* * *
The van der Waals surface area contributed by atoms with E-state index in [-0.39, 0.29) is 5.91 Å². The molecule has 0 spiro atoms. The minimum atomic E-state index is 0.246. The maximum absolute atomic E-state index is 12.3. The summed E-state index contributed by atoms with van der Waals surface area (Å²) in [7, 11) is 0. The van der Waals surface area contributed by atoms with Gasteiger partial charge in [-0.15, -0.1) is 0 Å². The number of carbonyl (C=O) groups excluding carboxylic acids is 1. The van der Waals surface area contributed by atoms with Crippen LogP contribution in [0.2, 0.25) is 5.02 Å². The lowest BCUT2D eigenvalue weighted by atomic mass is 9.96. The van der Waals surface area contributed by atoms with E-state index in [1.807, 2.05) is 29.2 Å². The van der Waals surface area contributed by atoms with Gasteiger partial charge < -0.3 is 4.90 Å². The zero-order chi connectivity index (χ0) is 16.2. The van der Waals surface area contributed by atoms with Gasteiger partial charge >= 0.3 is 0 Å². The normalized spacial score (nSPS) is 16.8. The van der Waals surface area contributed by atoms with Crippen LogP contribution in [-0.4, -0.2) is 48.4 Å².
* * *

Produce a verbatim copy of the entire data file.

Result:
The van der Waals surface area contributed by atoms with E-state index in [-0.39, 0.29) is 5.91 Å². The molecule has 0 spiro atoms. The minimum atomic E-state index is 0.246. The maximum absolute atomic E-state index is 12.3. The summed E-state index contributed by atoms with van der Waals surface area (Å²) in [7, 11) is 0. The van der Waals surface area contributed by atoms with Gasteiger partial charge in [-0.15, -0.1) is 0 Å². The number of carbonyl (C=O) groups excluding carboxylic acids is 1. The van der Waals surface area contributed by atoms with Crippen LogP contribution in [0.2, 0.25) is 5.02 Å². The lowest BCUT2D eigenvalue weighted by atomic mass is 9.96. The van der Waals surface area contributed by atoms with E-state index in [1.807, 2.05) is 29.2 Å². The van der Waals surface area contributed by atoms with Gasteiger partial charge < -0.3 is 4.90 Å². The zero-order chi connectivity index (χ0) is 16.2. The van der Waals surface area contributed by atoms with Gasteiger partial charge >= 0.3 is 0 Å². The normalized spacial score (nSPS) is 16.8. The van der Waals surface area contributed by atoms with Crippen LogP contribution in [-0.4, -0.2) is 48.4 Å².